Identity and access management (IAM) specialist Okta has warned its customers to be alert to a developing campaign of cyber attacks in which an unknown threat actor is using social engineering to hijack highly privileged roles in their Okta tenants.
The supplier said that over the past couple of weeks, multiple US-based customers had reported a consistent pattern of social engineering attacks against their IT service desks, in which the unfortunate staffers were convinced to reset Okta multifactor authentication (MFA) enrolled by highly privileged users with so-called Okta Super Administrator accounts which, among other things, can create new admins, and edit and revoke privileges.
The campaign has not been officially attributed, but the threat actor appears to be highly organised, as they either already had passwords to main admin accounts prior to calling the service desk, or were able to manipulate delegated authentication flows via AD. They used anonymised proxy services and IP addresses and devices unassociated with the target accounts to cover their tracks.
Once in the attackers’ hands, the targeted Super Administrator accounts were abused to exploit legitimate identity federation features – designed to enable swift provisioning in large organisations or during M&A scenarios – to assign higher privileges to other accounts and reset authenticators in existing admin accounts. In a few cases, said Okta, it observed the threat actor removing MFA requirements from authentication policies.
They also targeted other applications by setting up compromised identity provider accounts, an ability also granted via their Super Administrator rights.
“These recent attacks highlight why protecting access to highly privileged accounts is so essential,” said Okta in its advisory.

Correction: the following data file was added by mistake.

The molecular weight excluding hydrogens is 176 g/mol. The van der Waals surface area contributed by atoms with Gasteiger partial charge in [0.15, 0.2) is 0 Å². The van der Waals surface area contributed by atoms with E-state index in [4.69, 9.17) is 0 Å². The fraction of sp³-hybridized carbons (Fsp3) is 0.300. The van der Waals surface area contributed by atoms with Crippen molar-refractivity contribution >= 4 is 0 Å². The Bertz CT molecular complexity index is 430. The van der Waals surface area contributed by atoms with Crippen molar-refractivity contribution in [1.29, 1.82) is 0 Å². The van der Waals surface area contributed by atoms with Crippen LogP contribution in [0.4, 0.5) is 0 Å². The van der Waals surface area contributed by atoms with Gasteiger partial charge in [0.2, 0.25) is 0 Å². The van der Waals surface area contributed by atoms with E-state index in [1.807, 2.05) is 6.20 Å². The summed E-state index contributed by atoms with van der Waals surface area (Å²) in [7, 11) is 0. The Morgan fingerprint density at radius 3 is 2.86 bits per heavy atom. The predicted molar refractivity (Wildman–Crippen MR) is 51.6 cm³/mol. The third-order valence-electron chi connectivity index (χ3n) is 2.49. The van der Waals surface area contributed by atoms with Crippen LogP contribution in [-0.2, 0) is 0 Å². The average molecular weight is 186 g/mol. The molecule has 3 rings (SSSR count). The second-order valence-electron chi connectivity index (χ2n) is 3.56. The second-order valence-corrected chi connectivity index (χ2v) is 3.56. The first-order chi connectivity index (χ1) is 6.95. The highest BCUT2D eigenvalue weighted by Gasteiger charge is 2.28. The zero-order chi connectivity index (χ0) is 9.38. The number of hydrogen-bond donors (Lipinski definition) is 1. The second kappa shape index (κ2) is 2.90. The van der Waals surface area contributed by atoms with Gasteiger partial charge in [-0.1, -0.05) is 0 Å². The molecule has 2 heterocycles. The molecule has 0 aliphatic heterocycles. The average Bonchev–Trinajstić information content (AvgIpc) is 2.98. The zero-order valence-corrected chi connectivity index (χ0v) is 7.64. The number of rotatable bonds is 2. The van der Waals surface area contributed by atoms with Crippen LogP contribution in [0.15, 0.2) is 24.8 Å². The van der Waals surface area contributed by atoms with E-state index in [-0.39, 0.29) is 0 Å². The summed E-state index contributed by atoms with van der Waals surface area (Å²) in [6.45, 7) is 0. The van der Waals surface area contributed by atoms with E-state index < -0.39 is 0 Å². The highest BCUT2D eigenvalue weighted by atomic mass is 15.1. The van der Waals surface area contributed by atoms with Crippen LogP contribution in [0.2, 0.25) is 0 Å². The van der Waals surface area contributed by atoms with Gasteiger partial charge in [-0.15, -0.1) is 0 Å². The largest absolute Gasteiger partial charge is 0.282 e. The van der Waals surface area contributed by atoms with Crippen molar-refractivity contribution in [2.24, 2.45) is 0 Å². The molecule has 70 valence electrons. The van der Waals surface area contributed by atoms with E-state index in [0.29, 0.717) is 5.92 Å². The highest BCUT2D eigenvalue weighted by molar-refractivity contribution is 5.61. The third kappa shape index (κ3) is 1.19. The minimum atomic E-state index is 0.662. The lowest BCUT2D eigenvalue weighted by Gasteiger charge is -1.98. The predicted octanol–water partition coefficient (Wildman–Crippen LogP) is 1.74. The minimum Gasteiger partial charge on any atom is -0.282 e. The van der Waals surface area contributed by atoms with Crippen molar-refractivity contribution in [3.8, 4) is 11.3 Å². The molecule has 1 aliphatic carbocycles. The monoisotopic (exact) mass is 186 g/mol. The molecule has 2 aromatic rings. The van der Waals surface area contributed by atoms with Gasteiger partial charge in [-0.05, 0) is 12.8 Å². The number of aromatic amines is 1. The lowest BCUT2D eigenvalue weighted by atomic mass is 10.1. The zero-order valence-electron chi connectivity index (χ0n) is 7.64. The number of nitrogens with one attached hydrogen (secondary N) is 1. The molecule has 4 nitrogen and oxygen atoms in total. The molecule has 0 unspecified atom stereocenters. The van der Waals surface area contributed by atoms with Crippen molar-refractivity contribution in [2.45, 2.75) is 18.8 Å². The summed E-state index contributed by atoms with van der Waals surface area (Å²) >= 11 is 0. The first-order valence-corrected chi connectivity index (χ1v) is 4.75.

“Based on our analysis of this intrusion, we recommend Okta customers implement our industry-leading, phishing-resistant methods for enrolment, authentication and recovery; restrict the use of highly privileged accounts, and apply dedicated access policies for administrative users and monitor and investigate anomalous use of functions reserved for privileged users.”
A more detailed set of recommendations, alongside indicators of compromise, can be found in Okta’s advisory, which is available to read here.
Organisations such as Okta that specialise in IAM services present a huge target for cyber criminals due to the highly sensitive nature of customer credentials, which if compromised successfully grant no-holds-barred access to thousands of downstream companies.
As such, this is by no means the first time the supplier has found its customers being targeted in this fashion.
In the summer of 2022, a campaign dubbed Scatter Swine, or 0ktapus, targeted more than 10,000 accounts at over 100 Okta customers, including tech companies Cloudflare, Signal and Twilio, in a simple yet highly effective swoop in which they obtained Okta identity credentials and MFA codes from users at targeted organisations then leveraged these to dupe their victims into accessing phishing sites that mimicked their Okta tenant authentication page.
Singapore-based Group-IB, which analysed 0ktapus’s attacks, suggested the group had harvested data on its target users from separate cyber attacks on mobile operators and other communications services providers.